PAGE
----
Special session Implications of the resolutions

The process of constituent assembly election is paralysed for want of a constitutional amendment.

The special session of the Legislature-Parliament succeeded in passing two resolutions advising the government to get the country declared a republic and adopt full Proportional Representation (PR) system for the Constituent Assembly (CA) election replacing mixed electoral system accepted in the interim constitution (IC). These resolutions can be implemented only through amendments in the Interim Constitution (IC) by the two-thirds majority, a tedious task ahead.

The fragile peace process appears to have received a jolt by the resolutions, as hitherto, all critical issues getting solved through consensus within the seven-party alliance (SPA), were dragged to parliament where the game of number prevailed, whether it might require a simple majority or two-thirds majority depending on the issue involved. It seems that the political steps taken by the Maoists to raise these issues in parliament were warranted either by their tactical move or by the compelling internal ongoing struggle for supremacy in the party hierarchy or as a natural course of political polarisation.

One clearly feels that the resolutions passed barely by the majority votes put five alternatives before the PM to act. First, the advice of the House has to be implemented by the government preserving the unity of the SPA after amending the constitution by two-thirds majority ensuring the support of his party. Secondly, the government can bring the motion of amendment without soliciting the support of the Nepali Congress (NC) letting the amendment motion fail for want of two-thirds majority.

Thirdly, the PM keeps silent, as he cannot go beyond the approval of the NC’s Mahasamiti, its highest organisational body and let other parties take initiatives for changing the government led by Koirala, for which again two-thirds majority is required which is not possible without the participation of the NC. This will lead to a greater confusion. Fourthly, the PM resigns immediately to facilitate the formation of a new government. Again, the new government cannot succeed in getting the amendments passed without the support of the NC and the stalemate continues plunging the peace process into darkness.

Lastly, the PM takes the initiative in the SPA to come to a consensus regarding these two resolutions and gets modified amendments passed to suit all, breaking the deadlock that may provide for constitutional basis for conducting the CA polls. The process of election is paralysed for want of amendments in the constitution. In turn, it will also facilitate the peace process to march ahead. Since the regular session is to commence in a few days there is enough time to sort out the differences between the NC and other parties in the SPA on these two issues.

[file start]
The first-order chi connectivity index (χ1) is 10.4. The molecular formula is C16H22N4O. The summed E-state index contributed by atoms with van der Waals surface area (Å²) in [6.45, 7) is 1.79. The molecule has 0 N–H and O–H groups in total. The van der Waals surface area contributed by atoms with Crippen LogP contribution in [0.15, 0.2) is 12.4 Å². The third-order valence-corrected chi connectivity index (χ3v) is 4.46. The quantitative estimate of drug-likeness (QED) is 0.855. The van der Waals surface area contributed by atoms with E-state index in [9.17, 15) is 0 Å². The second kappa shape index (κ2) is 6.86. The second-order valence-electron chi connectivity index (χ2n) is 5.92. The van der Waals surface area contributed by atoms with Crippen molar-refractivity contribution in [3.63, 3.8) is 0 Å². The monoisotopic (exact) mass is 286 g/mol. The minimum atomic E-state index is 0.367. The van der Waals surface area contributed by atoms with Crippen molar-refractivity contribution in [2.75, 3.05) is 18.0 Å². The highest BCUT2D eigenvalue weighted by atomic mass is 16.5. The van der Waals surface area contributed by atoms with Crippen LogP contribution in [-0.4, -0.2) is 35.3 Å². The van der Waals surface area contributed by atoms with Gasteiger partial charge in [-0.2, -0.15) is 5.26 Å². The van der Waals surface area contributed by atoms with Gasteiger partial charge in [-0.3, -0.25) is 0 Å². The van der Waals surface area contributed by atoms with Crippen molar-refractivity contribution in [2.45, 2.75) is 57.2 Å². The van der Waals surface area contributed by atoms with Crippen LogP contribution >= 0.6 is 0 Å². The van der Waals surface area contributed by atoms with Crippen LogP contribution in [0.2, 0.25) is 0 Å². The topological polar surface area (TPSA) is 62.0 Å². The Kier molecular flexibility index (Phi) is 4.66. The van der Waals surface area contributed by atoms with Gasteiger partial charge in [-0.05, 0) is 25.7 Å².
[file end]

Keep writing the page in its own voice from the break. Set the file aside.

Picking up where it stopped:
These resolutions have some pressures that force the government to act accordingly. Constitutionally, it advises the government to introduce such amendments that are required to facilitate the implementation. If it fails or declines to do so, it may appear to be insensitive to the decisions of the House. Politically, it puts pressure on the PM to do what he or his party cannot do by overriding the decision of the Mahasamiti. By sticking to the present provisions of the IC, the PM may not bring any amendment in the House. But really, it has brought discomfiture to the PM as the Maoists, the CPN-UML and other fringe left parties joined hands together deliberately to get the resolutions passed knowing that no amendment could be passed without the support of the NC.

It is, therefore, obvious that they have put the NC in an embarrassing situation politically. There is a strategic pressure also that tries to isolate the NC from its other partners depicting it as a party that is anti-republic and reluctant to provide proper representation to other segments of society in the CA. People sometimes talk of moral pressure too. Although, it does not have any legal or constitutional binding to force the government to act in accordance with the resolutions, it creates a kind of false notion that the decisions of the House are ignored by the government and it has no moral right to continue any more.

Since amendments are essential to conduct polls, the vital issue regarding the total number of the seats for the CA election has to be debated and incorporated in the constitution. If PR list system has to be accepted alone, there is hardly any need for 240 seats meant for first-past -the- post system, a component under mixed system, which is to be discarded. By reducing the total number of seats to 257, the elected CA will be a compact house in itself and conducting the election will also be easy and less expensive. In case the total number is not reduced, it should be increased to get many other segments represented in the House for whom no provisions have been made in the IC. There is absolutely no justification for keeping 240 seats intact that are meant for the component getting discarded.

Prof Mishra is ex-election commissioner